One of the themes of The Judgment of Paris has always been the idea of defying the modernist, utilitarian, world that materialism (in both its corporatist and Cultural Marxist forms -- these being two sides of the same coin) has inflicted upon us, and seeing to restore the timeless ideals of beauty that governed our world in the aristocratic past.
One especially fine act of rebellion comes in the form described in the following article.
One can hardly think of a finer protest against the modernist dystopia, and a more resounding crie de coeur for the beauty of the past, than this:
In Paris, A Street Artist Steals Ads And Replaces Them With Classical Artworks
By Thia Shi Min, 03 Feb 2014
In Etienne Lavie’s latest project, ‘OMG, Who Stole My Ads?’, the artist has replaced the ubiquitous ads in Paris with classical works of art.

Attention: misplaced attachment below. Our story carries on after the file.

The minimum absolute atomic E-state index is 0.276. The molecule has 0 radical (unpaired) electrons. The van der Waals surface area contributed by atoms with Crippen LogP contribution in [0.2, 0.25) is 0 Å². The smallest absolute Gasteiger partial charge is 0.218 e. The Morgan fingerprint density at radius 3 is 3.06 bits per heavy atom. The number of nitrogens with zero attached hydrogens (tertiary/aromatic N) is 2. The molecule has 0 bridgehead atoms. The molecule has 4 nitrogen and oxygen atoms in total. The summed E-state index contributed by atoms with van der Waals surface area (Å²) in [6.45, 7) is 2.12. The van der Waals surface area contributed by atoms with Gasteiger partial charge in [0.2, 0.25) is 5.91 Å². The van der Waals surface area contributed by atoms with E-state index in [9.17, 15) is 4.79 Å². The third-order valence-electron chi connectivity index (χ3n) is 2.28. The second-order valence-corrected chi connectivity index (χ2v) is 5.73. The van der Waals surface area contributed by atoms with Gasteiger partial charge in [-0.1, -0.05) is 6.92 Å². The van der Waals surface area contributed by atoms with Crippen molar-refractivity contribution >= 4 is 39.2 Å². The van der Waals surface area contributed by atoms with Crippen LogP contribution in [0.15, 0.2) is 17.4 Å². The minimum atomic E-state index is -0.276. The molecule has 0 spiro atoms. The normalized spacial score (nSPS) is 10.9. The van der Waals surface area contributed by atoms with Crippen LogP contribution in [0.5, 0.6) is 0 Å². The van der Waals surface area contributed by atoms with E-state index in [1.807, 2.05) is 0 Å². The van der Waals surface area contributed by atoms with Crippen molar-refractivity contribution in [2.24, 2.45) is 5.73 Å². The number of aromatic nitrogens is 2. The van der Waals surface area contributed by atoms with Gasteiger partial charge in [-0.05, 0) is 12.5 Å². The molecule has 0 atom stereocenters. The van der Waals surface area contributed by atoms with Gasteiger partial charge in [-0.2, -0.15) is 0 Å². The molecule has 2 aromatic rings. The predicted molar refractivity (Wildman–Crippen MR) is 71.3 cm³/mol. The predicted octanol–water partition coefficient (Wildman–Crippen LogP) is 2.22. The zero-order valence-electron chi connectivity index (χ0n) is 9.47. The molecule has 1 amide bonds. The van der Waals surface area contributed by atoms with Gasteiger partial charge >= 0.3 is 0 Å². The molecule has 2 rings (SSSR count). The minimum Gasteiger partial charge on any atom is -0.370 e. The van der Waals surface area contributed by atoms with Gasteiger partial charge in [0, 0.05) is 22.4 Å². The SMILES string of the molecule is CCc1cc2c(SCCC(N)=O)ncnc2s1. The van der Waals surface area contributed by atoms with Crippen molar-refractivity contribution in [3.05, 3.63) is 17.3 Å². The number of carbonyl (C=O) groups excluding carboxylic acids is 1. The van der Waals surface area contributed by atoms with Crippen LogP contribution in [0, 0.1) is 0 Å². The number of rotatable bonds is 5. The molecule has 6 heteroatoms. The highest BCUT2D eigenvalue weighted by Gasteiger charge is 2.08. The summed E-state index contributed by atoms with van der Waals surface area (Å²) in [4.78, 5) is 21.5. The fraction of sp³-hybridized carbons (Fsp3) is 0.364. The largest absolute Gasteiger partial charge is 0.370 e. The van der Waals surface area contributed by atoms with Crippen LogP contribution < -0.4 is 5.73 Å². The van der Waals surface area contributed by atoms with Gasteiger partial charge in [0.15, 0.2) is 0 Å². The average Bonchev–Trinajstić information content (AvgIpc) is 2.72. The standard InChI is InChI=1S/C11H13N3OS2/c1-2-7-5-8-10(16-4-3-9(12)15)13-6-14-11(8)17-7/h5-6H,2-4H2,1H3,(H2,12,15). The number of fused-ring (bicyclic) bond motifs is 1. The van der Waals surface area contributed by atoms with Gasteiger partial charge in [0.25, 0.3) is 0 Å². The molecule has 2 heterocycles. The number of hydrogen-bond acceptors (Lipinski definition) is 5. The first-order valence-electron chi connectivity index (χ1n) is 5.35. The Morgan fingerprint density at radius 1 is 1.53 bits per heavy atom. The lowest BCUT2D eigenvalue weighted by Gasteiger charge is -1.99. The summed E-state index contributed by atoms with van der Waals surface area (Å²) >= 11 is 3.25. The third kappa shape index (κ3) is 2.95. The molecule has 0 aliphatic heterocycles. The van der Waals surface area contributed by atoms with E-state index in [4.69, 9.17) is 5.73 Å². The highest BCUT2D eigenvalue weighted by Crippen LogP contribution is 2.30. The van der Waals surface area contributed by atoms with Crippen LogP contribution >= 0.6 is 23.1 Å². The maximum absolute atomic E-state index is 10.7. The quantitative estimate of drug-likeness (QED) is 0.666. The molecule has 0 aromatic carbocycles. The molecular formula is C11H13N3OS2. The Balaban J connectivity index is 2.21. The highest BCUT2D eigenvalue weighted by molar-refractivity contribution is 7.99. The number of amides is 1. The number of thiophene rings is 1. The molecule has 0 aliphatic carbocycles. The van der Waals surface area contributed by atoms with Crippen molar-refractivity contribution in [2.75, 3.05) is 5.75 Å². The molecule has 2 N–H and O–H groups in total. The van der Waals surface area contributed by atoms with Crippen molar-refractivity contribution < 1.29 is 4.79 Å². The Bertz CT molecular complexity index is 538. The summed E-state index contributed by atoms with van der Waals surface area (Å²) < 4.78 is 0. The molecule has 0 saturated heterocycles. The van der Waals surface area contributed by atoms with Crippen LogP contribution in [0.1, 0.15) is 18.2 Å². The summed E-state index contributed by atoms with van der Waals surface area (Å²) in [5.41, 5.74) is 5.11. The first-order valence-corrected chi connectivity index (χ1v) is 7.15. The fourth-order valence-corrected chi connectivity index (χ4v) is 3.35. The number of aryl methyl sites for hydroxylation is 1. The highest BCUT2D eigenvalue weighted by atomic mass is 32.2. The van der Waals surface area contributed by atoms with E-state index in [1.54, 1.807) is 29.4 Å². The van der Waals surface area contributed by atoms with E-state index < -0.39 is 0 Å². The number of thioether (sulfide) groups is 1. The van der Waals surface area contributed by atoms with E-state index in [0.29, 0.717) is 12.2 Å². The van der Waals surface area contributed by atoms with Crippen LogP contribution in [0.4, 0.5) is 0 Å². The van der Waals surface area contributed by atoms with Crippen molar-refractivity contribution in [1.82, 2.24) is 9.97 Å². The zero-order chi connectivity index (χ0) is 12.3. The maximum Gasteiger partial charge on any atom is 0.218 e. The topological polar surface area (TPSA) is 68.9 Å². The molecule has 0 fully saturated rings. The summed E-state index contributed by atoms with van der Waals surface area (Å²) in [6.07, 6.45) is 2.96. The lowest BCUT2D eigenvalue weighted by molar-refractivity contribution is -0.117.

The juxtaposition of these older artworks in the modern world certainly grabs our attention, and perhaps the artist would like us to pay more attention to art, which fuels our soul, rather than ads that urge us to buy products.
Indeed, here are several examples of the artist's efforts, replacing banal advertisements with works of great beauty.
The setting is Paris, and note how, in sections of the city that date from the 19th century and earlier, the artworks do not seem out of place, amid the historicist buildings, or the Art Nouveau Metro stops. But amid the squalor of the city's grim, urban decay, they seem like beacons of hope, fragments of another world long gone, a lament for what has been lost.
In a more rural setting, on the other hand, the artwork harmonizes felicitously with the natural environment:
What a noble effort this is. One could even refine the protest in a fashion that corresponds with Judgment of Paris principles, and specifically paper over advertisements blighted by androgynous, minus-size models (who personify the modern, materialist world) with reproductions of artworks that celebrate timeless, full-figured femininity.